First, there is a potential legal impact if the environmental aspects of pollutive alternative fuels are not adequately addressed or comprehensively substantiated. There should be a greater focus on the threats to the marine environment. Pure ammonia is highly toxic to marine environments, and is approximately 1161 times more lethal to fish than Heavy Fuel Oil (HFO). Further, there is a large liability gap where spills of these substances as bunkers do not fall under the existing liability and compensation regimes. Even in absence of a spill, environmental NGOs may raise legal challenges on emissions transparency, as they have on the use of liquid natural gas in Europe. For instance, grey ammonia and methanol are even more pollutive than conventional fuels such as Marine Gas Oil or HFO. Additionally, while grey ammonia does not produces carbon upon combustion, it contributes almost 1.5 times the GHG emissions of HFO on a lifecycle basis. With no chemical difference between green, blue or grey, attaching the wrong prefixes could undermine the transparency of lifecycle GHG emissions accounting and be counter-productive to climate change mitigation. While the IMO is working on draft lifecycle guidelines in this regard (‘LCA Guidelines’), more caution should be exercised in verifying the sustainable origins of new fuels, since it would significantly impact the amount of upstream emissions.

Second, while the IMO’s 2024 theme of “Navigating the future: safety first!” focuses on the human element, more attention should be given to the dangers posed to the safety of seafarers serving on board ships which run on highly toxic fuels. Methanol is highly flammable and burns invisibly in daylight. Ammonia “is a lethal toxin at low concentrations” when exposed to humans, yet shortfalls in safety standards due to crew fatigue and oversight are commonplace. From 1985 to 2019, there were approximately 71 accidents involving pure ammonia (the type envisaged for bunker fuel use) and the primary causes of deaths and injuries were identified as inhalation of the gas or fires. International Tanker Owners Pollution Federation Limited (‘ITOPF’), the world’s experts on ship-source spills, consequently noted that “the risks to human health with these new emerging fuels are widespread.”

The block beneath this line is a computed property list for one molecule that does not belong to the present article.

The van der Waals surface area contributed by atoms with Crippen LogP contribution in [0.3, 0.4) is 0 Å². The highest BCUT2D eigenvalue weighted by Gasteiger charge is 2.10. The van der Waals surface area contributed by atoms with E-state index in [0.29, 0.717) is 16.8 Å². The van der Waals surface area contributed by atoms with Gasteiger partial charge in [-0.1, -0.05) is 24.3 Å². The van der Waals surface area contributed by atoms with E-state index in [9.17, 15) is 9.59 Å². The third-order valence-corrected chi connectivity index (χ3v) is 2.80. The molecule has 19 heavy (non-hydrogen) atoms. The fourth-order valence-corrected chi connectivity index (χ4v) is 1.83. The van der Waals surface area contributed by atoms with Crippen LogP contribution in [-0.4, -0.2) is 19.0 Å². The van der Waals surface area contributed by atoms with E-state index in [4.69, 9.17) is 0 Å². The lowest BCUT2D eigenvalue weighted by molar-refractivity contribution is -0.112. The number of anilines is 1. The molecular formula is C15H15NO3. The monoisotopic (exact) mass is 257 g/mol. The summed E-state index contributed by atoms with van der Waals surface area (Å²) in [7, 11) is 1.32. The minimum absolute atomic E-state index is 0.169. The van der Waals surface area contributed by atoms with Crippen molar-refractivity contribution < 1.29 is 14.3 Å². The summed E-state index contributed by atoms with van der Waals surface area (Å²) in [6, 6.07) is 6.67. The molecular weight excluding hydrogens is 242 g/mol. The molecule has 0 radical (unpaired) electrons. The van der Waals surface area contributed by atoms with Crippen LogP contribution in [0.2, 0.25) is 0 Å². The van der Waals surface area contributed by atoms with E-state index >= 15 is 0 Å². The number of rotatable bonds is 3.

Last, there is a danger that ports in the Global South and Less Developed Countries may have fewer opportunities to implement new technologies due to high costs and  inaccessible technologies. ITOPF remarked that accidents could lead to a drastic loss of life and further economic damage. That said, IMO has included equity as a guiding principle in its 2023 Strategy.

Climate Ambitions for International Shipping at the IMO

Faced with increased environmental pressure, the IMO has adopted a strategic document in 2018 (2018 Strategy)setting out quantitative targets to tackle ship-source GHG emissions. Its second iteration, the 2023 IMO Strategy on Reduction of GHG Emissions from Ships (2023 Strategy, or “Revised Strategy”), was unanimously adopted in 2023. Although the 2023 Strategy is technically non-legally binding, the IMO Assembly adopted Resolution A.1173(33) which detailed the IMO’s Strategic Plan for 2024-2029. It stated that the IMO will develop appropriate implementation measures to respond to climate change, and that measures to facilitate the transition to new fuels will be integral to achieving the ambitions of the 2023 Strategy.

The 2023 Strategy is a significant enhancement of its predecessor, the 2018 Initial Strategy, accelerating the move for shipping to explore and adopt alternative fuel pathways to meet the IMO targets. The 2023 Revised Strategy set the quantitative target reduction in carbon intensity by “at least 40% by 2030,” the same as the 2018 Initial Strategy. However, the key changes were: